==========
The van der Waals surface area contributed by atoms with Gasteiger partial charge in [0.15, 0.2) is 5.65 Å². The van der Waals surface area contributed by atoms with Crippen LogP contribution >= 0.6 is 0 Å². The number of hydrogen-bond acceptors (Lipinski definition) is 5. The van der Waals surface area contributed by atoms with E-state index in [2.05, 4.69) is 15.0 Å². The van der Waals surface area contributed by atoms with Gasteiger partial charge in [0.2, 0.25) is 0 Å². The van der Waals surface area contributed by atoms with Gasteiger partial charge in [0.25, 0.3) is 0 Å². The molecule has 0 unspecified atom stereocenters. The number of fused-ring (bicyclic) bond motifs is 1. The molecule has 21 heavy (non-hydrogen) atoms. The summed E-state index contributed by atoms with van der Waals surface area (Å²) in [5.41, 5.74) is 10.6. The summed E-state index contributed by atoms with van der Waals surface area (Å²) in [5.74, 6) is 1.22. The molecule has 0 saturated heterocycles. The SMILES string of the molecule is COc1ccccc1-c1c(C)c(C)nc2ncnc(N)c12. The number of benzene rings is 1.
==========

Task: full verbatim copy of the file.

The van der Waals surface area contributed by atoms with Gasteiger partial charge in [0.15, 0.2) is 5.65 Å². The van der Waals surface area contributed by atoms with Crippen LogP contribution >= 0.6 is 0 Å². The number of hydrogen-bond acceptors (Lipinski definition) is 5. The van der Waals surface area contributed by atoms with E-state index in [2.05, 4.69) is 15.0 Å². The van der Waals surface area contributed by atoms with Gasteiger partial charge in [0.2, 0.25) is 0 Å². The van der Waals surface area contributed by atoms with Gasteiger partial charge in [0.25, 0.3) is 0 Å². The molecule has 0 unspecified atom stereocenters. The number of fused-ring (bicyclic) bond motifs is 1. The molecule has 21 heavy (non-hydrogen) atoms. The summed E-state index contributed by atoms with van der Waals surface area (Å²) in [5.41, 5.74) is 10.6. The summed E-state index contributed by atoms with van der Waals surface area (Å²) in [5.74, 6) is 1.22. The molecule has 0 saturated heterocycles. The SMILES string of the molecule is COc1ccccc1-c1c(C)c(C)nc2ncnc(N)c12. The number of benzene rings is 1.